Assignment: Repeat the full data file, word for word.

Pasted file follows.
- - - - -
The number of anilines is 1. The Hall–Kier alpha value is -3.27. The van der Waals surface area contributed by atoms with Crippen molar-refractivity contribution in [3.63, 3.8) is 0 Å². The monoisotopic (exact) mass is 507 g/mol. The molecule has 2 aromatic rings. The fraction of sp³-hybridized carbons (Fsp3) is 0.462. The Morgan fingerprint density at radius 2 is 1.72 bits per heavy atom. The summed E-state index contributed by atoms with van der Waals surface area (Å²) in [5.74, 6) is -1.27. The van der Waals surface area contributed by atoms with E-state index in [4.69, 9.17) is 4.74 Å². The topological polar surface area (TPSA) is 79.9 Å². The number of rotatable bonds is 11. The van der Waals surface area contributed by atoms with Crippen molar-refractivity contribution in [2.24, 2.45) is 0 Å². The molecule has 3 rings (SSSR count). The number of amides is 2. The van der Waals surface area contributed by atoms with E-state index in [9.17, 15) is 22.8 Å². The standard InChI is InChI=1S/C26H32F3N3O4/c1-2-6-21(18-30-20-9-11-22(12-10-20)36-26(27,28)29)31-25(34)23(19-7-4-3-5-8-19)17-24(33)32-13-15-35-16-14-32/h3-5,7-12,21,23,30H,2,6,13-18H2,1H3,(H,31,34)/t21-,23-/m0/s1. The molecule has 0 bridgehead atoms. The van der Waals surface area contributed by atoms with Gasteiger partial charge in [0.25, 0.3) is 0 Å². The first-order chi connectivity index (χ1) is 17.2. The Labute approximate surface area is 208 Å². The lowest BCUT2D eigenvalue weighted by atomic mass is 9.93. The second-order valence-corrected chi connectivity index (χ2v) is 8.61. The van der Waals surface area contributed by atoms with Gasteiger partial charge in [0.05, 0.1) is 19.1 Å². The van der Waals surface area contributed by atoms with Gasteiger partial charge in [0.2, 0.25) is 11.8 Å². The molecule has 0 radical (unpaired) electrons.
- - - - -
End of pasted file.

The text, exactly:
The number of anilines is 1. The Hall–Kier alpha value is -3.27. The van der Waals surface area contributed by atoms with Crippen molar-refractivity contribution in [3.63, 3.8) is 0 Å². The monoisotopic (exact) mass is 507 g/mol. The molecule has 2 aromatic rings. The fraction of sp³-hybridized carbons (Fsp3) is 0.462. The Morgan fingerprint density at radius 2 is 1.72 bits per heavy atom. The summed E-state index contributed by atoms with van der Waals surface area (Å²) in [5.74, 6) is -1.27. The van der Waals surface area contributed by atoms with E-state index in [4.69, 9.17) is 4.74 Å². The topological polar surface area (TPSA) is 79.9 Å². The number of rotatable bonds is 11. The van der Waals surface area contributed by atoms with Crippen molar-refractivity contribution in [2.24, 2.45) is 0 Å². The molecule has 3 rings (SSSR count). The number of amides is 2. The van der Waals surface area contributed by atoms with E-state index in [9.17, 15) is 22.8 Å². The standard InChI is InChI=1S/C26H32F3N3O4/c1-2-6-21(18-30-20-9-11-22(12-10-20)36-26(27,28)29)31-25(34)23(19-7-4-3-5-8-19)17-24(33)32-13-15-35-16-14-32/h3-5,7-12,21,23,30H,2,6,13-18H2,1H3,(H,31,34)/t21-,23-/m0/s1. The molecule has 0 bridgehead atoms. The van der Waals surface area contributed by atoms with Gasteiger partial charge in [0.25, 0.3) is 0 Å². The first-order chi connectivity index (χ1) is 17.2. The Labute approximate surface area is 208 Å². The lowest BCUT2D eigenvalue weighted by atomic mass is 9.93. The second-order valence-corrected chi connectivity index (χ2v) is 8.61. The van der Waals surface area contributed by atoms with Gasteiger partial charge in [0.05, 0.1) is 19.1 Å². The van der Waals surface area contributed by atoms with Gasteiger partial charge in [0.2, 0.25) is 11.8 Å². The molecule has 0 radical (unpaired) electrons.